During Jay McChord’s 10 years in the financial services industry, he noticed that the older executives he worked with had trouble managing and motivating the demographic group he belonged to—Generation X. He recognized that generations not only differ in age, they bring to the workplace a distinct approach to doing their jobs. Jay saw an opportunity to serve as a generational bridge-builder.
When Jay’s employer experienced troubled times and he was laid off, he made the decision to start a business focused on breaking down generational barriers and educating different age groups on each other’s different styles and traits. Jay’s Lexington, KY business, Workplace Buzz, was born in the fall of 2000.
Today, Jay is on a mission to see more Gen Xers benefit from SCORE mentoring. He says, “People in my age group aren’t learning what we need to know in our formal education. Generation Xers need and want to be mentored, but he have a lot of pride and don’t always ask for help. We look for mentors who will teach and share experiences.”
Jay explains that while Generation Xers appear to have a skeptical outlook on work and their loyalty centers around individuals rather than organization and companies, they possess entrepreneurial qualities. Gen Xers are flexible, action-oriented, independent, self-directed, technically competent and comfortable with the constantly changing nature of work today. Jay thinks that with long-term guidance and support from SCORE mentors, more Generation Xers can survive and thrive as small business owners.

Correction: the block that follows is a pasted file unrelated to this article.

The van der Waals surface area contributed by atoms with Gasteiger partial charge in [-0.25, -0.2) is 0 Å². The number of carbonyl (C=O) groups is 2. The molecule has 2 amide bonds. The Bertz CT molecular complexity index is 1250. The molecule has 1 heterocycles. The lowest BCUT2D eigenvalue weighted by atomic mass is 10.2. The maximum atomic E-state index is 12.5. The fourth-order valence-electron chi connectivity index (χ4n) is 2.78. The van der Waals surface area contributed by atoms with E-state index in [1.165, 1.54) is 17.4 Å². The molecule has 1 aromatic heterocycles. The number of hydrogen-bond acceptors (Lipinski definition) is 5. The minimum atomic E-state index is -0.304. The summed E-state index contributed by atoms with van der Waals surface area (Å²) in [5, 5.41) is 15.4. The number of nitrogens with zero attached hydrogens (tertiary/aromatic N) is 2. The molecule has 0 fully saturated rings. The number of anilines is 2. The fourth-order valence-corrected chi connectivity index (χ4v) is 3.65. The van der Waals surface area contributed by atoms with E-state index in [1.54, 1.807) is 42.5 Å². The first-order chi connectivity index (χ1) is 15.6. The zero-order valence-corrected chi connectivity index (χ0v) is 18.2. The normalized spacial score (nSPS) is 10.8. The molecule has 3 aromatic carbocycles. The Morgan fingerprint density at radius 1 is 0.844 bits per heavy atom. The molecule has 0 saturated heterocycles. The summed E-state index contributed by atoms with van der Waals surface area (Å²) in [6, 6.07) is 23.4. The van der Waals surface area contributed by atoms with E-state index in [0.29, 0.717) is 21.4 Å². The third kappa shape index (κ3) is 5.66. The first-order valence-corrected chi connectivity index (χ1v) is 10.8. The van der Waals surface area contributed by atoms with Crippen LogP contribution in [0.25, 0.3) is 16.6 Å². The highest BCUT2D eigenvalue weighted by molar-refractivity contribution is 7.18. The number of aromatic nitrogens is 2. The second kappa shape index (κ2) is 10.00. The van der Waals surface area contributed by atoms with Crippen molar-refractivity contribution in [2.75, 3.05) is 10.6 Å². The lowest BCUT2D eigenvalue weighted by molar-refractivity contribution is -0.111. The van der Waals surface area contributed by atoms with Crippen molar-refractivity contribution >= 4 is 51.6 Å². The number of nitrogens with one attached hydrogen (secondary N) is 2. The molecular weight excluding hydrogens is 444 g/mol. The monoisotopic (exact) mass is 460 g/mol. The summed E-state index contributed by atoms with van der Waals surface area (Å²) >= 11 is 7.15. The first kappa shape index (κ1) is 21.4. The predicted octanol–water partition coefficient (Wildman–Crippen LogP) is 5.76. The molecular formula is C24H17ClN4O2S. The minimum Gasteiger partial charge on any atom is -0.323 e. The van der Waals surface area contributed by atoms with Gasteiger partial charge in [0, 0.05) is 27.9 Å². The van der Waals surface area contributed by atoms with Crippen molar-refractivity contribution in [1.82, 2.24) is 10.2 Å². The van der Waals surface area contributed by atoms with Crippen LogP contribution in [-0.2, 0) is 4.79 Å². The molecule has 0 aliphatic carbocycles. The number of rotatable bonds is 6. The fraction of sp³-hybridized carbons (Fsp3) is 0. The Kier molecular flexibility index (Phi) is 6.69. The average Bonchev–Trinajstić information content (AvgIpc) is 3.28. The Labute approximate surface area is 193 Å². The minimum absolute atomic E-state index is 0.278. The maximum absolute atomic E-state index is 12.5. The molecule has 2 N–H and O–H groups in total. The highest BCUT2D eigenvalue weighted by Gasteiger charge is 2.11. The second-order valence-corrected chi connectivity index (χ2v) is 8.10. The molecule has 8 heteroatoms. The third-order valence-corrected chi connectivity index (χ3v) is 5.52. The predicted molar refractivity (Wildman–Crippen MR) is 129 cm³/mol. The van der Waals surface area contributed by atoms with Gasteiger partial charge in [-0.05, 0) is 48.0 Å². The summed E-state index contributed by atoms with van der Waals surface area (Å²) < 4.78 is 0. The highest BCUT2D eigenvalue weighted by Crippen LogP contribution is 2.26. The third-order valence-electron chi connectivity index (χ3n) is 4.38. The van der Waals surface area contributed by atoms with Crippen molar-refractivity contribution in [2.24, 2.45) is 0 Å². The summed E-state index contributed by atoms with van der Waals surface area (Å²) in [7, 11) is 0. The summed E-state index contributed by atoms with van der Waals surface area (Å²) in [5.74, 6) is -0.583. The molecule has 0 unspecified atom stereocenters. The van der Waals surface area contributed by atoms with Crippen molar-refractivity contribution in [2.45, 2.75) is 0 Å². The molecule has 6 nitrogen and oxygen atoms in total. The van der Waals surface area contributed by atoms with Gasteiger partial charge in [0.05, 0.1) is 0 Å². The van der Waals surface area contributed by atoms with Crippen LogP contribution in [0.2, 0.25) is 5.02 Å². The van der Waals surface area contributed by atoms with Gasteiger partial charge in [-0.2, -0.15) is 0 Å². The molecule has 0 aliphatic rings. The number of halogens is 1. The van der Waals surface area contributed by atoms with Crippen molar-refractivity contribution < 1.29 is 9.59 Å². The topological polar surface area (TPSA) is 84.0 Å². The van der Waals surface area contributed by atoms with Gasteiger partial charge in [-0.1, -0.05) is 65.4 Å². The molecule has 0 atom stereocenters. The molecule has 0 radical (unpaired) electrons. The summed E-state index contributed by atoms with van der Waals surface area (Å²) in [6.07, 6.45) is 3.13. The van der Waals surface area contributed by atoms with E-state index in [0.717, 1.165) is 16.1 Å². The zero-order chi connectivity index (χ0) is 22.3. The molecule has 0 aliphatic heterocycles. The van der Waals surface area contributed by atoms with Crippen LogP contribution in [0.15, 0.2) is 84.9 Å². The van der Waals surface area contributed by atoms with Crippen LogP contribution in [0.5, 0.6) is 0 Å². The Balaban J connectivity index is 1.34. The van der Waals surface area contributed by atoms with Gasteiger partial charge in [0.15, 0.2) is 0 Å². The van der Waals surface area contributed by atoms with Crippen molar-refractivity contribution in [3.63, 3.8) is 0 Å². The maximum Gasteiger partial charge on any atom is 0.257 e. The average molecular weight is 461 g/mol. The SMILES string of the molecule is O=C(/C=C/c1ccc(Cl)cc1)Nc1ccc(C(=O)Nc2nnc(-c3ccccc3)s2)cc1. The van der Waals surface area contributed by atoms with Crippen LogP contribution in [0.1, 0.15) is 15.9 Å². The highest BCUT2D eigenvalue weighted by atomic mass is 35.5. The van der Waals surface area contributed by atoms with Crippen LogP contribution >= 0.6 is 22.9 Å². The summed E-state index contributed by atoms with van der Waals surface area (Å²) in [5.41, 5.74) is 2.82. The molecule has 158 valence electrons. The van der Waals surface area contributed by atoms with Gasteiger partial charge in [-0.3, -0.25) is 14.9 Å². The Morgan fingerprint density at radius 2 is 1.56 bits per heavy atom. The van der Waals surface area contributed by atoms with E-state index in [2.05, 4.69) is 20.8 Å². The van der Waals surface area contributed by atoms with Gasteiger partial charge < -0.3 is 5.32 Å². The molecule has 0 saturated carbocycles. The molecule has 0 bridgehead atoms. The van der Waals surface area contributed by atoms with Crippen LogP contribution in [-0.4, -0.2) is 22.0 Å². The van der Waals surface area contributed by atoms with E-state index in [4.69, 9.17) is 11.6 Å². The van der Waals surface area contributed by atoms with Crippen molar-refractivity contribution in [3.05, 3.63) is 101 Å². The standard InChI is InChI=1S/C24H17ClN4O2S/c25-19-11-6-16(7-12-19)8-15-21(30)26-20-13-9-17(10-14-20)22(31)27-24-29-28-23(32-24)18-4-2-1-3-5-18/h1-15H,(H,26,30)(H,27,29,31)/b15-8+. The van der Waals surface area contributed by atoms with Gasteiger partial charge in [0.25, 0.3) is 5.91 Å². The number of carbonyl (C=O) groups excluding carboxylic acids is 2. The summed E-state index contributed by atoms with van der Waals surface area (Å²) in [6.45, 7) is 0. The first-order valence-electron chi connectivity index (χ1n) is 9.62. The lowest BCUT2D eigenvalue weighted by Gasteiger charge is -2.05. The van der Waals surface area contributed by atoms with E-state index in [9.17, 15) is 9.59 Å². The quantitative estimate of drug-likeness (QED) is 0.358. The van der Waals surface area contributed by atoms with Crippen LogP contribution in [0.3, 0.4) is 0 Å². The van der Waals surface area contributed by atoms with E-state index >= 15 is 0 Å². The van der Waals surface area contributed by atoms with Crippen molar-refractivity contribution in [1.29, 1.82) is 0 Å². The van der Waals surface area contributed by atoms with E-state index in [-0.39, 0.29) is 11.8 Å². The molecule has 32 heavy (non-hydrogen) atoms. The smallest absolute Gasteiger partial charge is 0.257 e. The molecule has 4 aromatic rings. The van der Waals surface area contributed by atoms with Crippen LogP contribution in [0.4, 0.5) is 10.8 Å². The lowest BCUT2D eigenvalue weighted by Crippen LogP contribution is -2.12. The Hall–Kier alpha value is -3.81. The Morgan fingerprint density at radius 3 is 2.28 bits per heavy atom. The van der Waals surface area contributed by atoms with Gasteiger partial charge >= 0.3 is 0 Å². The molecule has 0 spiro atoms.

Excited by the vision of becoming “the spokesperson for Generation X,” Jay went to SCORE for some marketing advice. He met SCORE Mentor Mark Halleck, a former advertising agency business owner. Part instructor, part advocate—Mark turned out to be an ideal coach for Jay. Meeting with Mark each week, Jay has experienced first-hand how two generations can work effectively together.
Jay continues to meet with Mark each week, and Workplace Buzz continues to grow. Jay tours the country speaking to business people on the mindset of Generation Xers and how understanding the viewpoints, desires and motivations of this age group can affect their bottom line. Last December, at the SCORE District Directors Conference in San Diego, CA, Jay spoke to district directors (DDs) on how to attract and form long-term mentoring relationships with Gen X clients.
“The future of small business relies on Gen X entrepreneurs taking up the torch passed on from a retiring generation of small business owners. Older people want to leave a legacy beyond their bank account and building. SCORE allows these folks to leave a legacy by investing in people,” says Jay.